If you were referring to Violet Biggs viciously fighting the cops, yeah, that was one "fun and exciting" scene. It's implied that crime is through the roof in Pottersville (George's mother in the Bailey Boarding House barely opens the door, as if afraid of a home invasion robbery) but the author conveniently doesn't bring that up.
Compare this woman to the one who was hauled out of Regina's House of Dolls...
Wendell Whatsisname completely misses the point. Pottersville was everything George Bailey wanted -- it was exciting, foreign, full of color. Thanks to Clarence, George finally got away from it all -- the Building & Loan (disbanded), the junky old car (vanished), the noisy, annoying, constantly-sick kids (never born), the leaky-roofed, drafty old house (never his home) -- everything in miserable old Bedford Falls. He even got away from that wife (now an old maid) and all her nagging about "torturing the children".
And let's not even get started on that G--d--ned newel post.
Yes, God gave George Bailey his heart's desire -- freedom. And George discovered that he hated it.
The point of It's a Wonderful Life has nothing to do with failure, depression, or dreams deferred. The point is that freedom is a false god. The message is that rational self-interest is neither, and that there is no virtue in selfishness. The moral of the story is that the only life worth living is a life lived for the sake of one's duty to God and one's neighbor. George Bailey's life was wonderful -- not in in spite of all his hardships, sacrifices, and dreams deferred, but because of them. By sacrificing all for the love of God and his neighbor, George Bailey unwittingly laid up for himself a treasure far beyond that of Henry F. Potter's wildest dreams -- a treasure in Heaven.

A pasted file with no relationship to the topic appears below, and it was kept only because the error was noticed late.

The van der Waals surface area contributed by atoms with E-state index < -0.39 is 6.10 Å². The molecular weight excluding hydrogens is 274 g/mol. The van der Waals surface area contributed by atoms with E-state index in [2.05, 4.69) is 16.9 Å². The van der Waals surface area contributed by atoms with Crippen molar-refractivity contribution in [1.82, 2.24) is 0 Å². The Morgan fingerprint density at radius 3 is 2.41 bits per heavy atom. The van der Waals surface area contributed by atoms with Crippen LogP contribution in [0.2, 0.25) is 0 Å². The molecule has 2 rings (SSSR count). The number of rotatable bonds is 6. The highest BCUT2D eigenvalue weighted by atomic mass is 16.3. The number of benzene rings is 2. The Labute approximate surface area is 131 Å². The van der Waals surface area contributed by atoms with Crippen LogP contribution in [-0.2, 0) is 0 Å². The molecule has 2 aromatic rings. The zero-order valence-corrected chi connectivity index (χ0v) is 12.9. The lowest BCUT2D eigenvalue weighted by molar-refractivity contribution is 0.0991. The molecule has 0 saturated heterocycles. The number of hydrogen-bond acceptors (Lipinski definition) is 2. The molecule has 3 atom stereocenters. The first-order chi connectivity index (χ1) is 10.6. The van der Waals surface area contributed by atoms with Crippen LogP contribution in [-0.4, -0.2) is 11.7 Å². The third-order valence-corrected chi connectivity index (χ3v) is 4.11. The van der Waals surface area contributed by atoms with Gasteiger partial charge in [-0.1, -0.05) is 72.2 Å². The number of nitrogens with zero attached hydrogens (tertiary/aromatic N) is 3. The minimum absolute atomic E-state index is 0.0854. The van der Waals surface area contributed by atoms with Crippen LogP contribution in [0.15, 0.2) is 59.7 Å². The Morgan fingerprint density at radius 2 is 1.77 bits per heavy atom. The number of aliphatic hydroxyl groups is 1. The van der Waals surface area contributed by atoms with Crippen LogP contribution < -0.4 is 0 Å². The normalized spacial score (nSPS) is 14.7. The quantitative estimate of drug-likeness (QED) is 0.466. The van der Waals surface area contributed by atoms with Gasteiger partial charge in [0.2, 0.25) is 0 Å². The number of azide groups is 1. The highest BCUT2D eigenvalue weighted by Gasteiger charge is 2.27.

"Lay not up to yourselves treasures on earth: where the rust, and moth consume, and where thieves break through and steal; but lay up to yourselves treasures in heaven: where neither the rust nor moth doth consume, and where thieves do not break through, nor steal. For where thy treasure is, there is thy heart also" [St Matt 6:19-21].
So let the corporations tumble and the banks fall. Atlas, shrug away! As long as we each of us love our neighbor as ourselves, and God above all, we have all the wealth we will ever need.
Here's to George Bailey -- the richest man in town.